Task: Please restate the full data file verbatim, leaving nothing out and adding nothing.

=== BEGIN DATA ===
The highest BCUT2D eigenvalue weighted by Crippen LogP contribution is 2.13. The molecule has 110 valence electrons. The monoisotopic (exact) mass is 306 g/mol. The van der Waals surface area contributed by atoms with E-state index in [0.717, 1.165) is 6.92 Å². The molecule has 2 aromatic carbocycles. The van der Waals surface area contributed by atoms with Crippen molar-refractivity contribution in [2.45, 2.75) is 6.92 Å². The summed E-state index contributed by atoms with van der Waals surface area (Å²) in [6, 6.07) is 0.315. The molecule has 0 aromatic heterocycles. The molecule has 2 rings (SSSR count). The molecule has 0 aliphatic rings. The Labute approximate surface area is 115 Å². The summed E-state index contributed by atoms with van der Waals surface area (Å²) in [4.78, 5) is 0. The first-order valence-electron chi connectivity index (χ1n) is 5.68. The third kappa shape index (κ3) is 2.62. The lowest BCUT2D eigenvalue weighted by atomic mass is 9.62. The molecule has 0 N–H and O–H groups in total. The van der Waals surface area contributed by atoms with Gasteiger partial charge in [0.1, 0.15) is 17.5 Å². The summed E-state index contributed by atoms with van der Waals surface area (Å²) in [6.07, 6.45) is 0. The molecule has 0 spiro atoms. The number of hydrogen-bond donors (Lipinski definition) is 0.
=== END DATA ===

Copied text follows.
The highest BCUT2D eigenvalue weighted by Crippen LogP contribution is 2.13. The molecule has 110 valence electrons. The monoisotopic (exact) mass is 306 g/mol. The van der Waals surface area contributed by atoms with E-state index in [0.717, 1.165) is 6.92 Å². The molecule has 2 aromatic carbocycles. The van der Waals surface area contributed by atoms with Crippen molar-refractivity contribution in [2.45, 2.75) is 6.92 Å². The summed E-state index contributed by atoms with van der Waals surface area (Å²) in [6, 6.07) is 0.315. The molecule has 0 aromatic heterocycles. The molecule has 2 rings (SSSR count). The molecule has 0 aliphatic rings. The Labute approximate surface area is 115 Å². The summed E-state index contributed by atoms with van der Waals surface area (Å²) in [4.78, 5) is 0. The first-order valence-electron chi connectivity index (χ1n) is 5.68. The third kappa shape index (κ3) is 2.62. The lowest BCUT2D eigenvalue weighted by atomic mass is 9.62. The molecule has 0 N–H and O–H groups in total. The van der Waals surface area contributed by atoms with Gasteiger partial charge in [0.1, 0.15) is 17.5 Å². The summed E-state index contributed by atoms with van der Waals surface area (Å²) in [6.07, 6.45) is 0. The molecule has 0 spiro atoms. The number of hydrogen-bond donors (Lipinski definition) is 0.